“Two States: One Bay, a bi-state conversation about the future of Raritan Bay” was the 2015 annual conference sponsored by the Sustainable Raritan River Initiative, a program of the Rutgers Edward J. Bloustein School of Planning and Public Policy. The conference, held June 12 at the Douglass Student Center at Rutgers, initiated a dialogue among representatives from New Jersey and New York that focused on the future of the bay that is flanked by both states.

The initiative hosts the annual conference to support the goals of the Sustainable Raritan River Collaborative in restoring the Raritan River. The collaborative has over 130 members, including environmental organizations, Raritan-based counties and municipalities, foundations and charities, businesses, and key regional, state and federal agencies. The Rutgers School of Environmental and Biological Sciences is one of the academic partners of the collaborative. [Read more…]

State 4-H Small Animal Educational Symposium Drew Participants from Nine Counties

Rabbit hopping in action.

Rabbit hopping in action.

Nearly 100 4-H members and volunteers representing nine counties (Cumberland, Gloucester, Hunterdon, Mercer, Middlesex, Monmouth, Ocean, Salem, and Warren) attended the State 4-H Small Animal Educational Symposium on Feb. 28 in Clayton, New Jersey.

“The State 4-H Small Animal Educational Symposium is an annual event, now in its second year, that offers  4-H’ers an opportunity to advance their knowledge and skills in topics related to poultry, reptiles, small animals, cavy and rabbits,” said Jeannette Rea Keywood, New Jersey 4-H Youth Development Program – Small Animal Project Advisory Council liaison. “In addition, the event provides a venue to compete at an advanced level and meet other 4-H members from around the state.” [Read more…]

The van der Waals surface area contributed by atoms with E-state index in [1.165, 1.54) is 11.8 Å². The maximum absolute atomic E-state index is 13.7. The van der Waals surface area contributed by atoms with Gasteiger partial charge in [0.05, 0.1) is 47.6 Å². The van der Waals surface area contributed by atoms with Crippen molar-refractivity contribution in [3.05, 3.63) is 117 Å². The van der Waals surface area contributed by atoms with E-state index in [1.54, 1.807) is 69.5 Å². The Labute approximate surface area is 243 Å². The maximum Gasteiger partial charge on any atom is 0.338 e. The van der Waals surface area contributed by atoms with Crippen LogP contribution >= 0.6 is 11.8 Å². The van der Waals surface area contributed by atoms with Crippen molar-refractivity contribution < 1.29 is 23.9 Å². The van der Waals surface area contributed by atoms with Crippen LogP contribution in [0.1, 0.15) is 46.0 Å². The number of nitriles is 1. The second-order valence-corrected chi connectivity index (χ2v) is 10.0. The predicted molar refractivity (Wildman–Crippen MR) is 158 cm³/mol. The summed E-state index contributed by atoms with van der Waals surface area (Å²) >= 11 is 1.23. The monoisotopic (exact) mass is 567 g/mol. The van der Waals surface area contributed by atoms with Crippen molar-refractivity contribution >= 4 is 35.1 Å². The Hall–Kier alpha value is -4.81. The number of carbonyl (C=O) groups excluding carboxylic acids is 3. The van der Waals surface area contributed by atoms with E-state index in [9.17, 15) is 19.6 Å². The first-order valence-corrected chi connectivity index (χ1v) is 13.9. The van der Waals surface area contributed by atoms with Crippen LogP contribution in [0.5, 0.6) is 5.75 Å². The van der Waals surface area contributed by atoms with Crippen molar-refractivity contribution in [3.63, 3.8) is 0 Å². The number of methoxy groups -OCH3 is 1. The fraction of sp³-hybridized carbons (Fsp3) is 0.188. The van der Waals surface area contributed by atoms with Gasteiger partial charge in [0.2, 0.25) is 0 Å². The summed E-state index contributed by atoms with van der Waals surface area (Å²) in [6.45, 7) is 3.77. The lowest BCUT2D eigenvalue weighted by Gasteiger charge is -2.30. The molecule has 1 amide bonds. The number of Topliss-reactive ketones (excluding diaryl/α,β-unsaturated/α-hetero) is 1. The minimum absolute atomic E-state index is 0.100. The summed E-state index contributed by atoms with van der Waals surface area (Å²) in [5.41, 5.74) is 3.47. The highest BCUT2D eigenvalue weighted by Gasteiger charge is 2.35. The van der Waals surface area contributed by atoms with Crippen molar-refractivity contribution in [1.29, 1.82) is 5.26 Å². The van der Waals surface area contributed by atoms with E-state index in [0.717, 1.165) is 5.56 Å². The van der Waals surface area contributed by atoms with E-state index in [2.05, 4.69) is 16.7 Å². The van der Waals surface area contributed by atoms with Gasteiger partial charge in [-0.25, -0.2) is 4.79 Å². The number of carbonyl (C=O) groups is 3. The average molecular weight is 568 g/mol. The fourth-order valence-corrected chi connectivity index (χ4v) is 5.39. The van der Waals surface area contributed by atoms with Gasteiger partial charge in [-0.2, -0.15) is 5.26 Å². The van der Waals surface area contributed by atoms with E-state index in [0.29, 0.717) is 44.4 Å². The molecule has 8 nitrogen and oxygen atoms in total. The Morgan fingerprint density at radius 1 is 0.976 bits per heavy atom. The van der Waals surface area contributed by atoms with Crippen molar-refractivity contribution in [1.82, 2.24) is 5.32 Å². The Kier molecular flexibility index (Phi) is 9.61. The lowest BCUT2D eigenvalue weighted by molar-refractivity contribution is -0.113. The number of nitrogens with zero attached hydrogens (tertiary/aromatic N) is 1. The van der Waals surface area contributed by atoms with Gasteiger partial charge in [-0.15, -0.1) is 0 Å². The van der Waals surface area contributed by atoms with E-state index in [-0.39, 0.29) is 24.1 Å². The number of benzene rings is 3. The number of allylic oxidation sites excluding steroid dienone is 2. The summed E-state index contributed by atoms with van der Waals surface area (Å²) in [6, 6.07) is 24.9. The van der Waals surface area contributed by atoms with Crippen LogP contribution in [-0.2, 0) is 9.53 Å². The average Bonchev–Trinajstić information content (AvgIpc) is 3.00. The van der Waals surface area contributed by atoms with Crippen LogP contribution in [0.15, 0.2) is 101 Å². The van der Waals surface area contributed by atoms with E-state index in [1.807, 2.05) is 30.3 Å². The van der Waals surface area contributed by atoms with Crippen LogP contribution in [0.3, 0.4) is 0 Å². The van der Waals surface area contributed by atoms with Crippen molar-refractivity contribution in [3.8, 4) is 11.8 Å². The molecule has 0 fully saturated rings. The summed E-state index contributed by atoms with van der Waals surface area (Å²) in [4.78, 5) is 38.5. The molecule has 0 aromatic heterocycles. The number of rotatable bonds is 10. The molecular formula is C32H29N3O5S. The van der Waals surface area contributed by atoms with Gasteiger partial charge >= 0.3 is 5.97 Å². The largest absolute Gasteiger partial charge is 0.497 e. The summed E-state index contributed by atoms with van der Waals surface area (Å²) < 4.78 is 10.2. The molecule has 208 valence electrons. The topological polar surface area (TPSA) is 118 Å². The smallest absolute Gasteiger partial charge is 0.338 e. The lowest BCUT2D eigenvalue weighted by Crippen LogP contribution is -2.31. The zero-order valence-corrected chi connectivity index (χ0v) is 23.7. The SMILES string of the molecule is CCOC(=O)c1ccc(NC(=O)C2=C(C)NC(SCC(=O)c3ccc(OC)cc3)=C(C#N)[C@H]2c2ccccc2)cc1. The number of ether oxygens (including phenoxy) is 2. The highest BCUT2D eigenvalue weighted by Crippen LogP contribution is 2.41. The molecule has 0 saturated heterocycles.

Restoring the Manalapan Brook Watershed: An Introduction

This video is the first in a series describing the restoration efforts within the Manalapan Brook watershed. The Manalapan Brook is part of the Raritan River Basin in central New Jersey. This introduction begins with a description of urban watershed problems throughout New Jersey such as polluted stormwater runoff, urbanization, and flooding. It provides examples of how local partners are trying to overcome these problems within Manalapan Brook watershed. Solutions such as naturalizing detention basins, shoreline restoration and floating wetland islands are presented.

Developed for New Jersey municipalities, residents and schools, the video was funded by the New Jersey Department of Environmental Protection and project partners are Freehold Soil Conservation District, Monroe Township, Township of Manalapan, Rutgers Cooperative Extension of Middlesex County, Princeton Hydro, Middlesex County Parks and Recreation and Middlesex County Office of Planning.